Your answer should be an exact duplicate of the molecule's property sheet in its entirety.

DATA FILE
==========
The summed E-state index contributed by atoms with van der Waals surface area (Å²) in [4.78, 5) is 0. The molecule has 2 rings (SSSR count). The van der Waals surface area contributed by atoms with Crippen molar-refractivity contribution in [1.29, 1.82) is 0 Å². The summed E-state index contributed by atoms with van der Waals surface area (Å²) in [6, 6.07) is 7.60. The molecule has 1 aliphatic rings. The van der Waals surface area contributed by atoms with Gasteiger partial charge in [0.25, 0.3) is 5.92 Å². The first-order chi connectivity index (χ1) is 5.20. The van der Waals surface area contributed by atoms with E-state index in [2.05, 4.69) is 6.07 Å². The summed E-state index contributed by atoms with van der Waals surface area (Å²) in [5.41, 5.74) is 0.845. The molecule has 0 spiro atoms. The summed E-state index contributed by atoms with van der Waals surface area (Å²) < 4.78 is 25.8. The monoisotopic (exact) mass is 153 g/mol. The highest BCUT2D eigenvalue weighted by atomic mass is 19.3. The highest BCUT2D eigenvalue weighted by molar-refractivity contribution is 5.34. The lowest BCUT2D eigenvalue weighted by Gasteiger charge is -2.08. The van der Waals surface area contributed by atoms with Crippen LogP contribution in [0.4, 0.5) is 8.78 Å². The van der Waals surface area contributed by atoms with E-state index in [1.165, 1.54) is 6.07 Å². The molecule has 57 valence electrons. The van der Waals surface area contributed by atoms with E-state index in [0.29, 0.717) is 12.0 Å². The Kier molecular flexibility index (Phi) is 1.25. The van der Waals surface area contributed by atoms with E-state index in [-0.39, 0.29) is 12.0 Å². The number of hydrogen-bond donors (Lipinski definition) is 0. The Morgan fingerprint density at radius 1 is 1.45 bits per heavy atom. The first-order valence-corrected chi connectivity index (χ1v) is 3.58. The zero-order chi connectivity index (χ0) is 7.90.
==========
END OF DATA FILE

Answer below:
The summed E-state index contributed by atoms with van der Waals surface area (Å²) in [4.78, 5) is 0. The molecule has 2 rings (SSSR count). The van der Waals surface area contributed by atoms with Crippen molar-refractivity contribution in [1.29, 1.82) is 0 Å². The summed E-state index contributed by atoms with van der Waals surface area (Å²) in [6, 6.07) is 7.60. The molecule has 1 aliphatic rings. The van der Waals surface area contributed by atoms with Gasteiger partial charge in [0.25, 0.3) is 5.92 Å². The first-order chi connectivity index (χ1) is 5.20. The van der Waals surface area contributed by atoms with E-state index in [2.05, 4.69) is 6.07 Å². The summed E-state index contributed by atoms with van der Waals surface area (Å²) in [5.41, 5.74) is 0.845. The molecule has 0 spiro atoms. The summed E-state index contributed by atoms with van der Waals surface area (Å²) < 4.78 is 25.8. The monoisotopic (exact) mass is 153 g/mol. The highest BCUT2D eigenvalue weighted by atomic mass is 19.3. The highest BCUT2D eigenvalue weighted by molar-refractivity contribution is 5.34. The lowest BCUT2D eigenvalue weighted by Gasteiger charge is -2.08. The van der Waals surface area contributed by atoms with Crippen LogP contribution in [0.4, 0.5) is 8.78 Å². The van der Waals surface area contributed by atoms with E-state index in [1.165, 1.54) is 6.07 Å². The molecule has 57 valence electrons. The van der Waals surface area contributed by atoms with E-state index in [0.29, 0.717) is 12.0 Å². The Kier molecular flexibility index (Phi) is 1.25. The van der Waals surface area contributed by atoms with E-state index in [-0.39, 0.29) is 12.0 Å². The number of hydrogen-bond donors (Lipinski definition) is 0. The Morgan fingerprint density at radius 1 is 1.45 bits per heavy atom. The first-order valence-corrected chi connectivity index (χ1v) is 3.58. The zero-order chi connectivity index (χ0) is 7.90.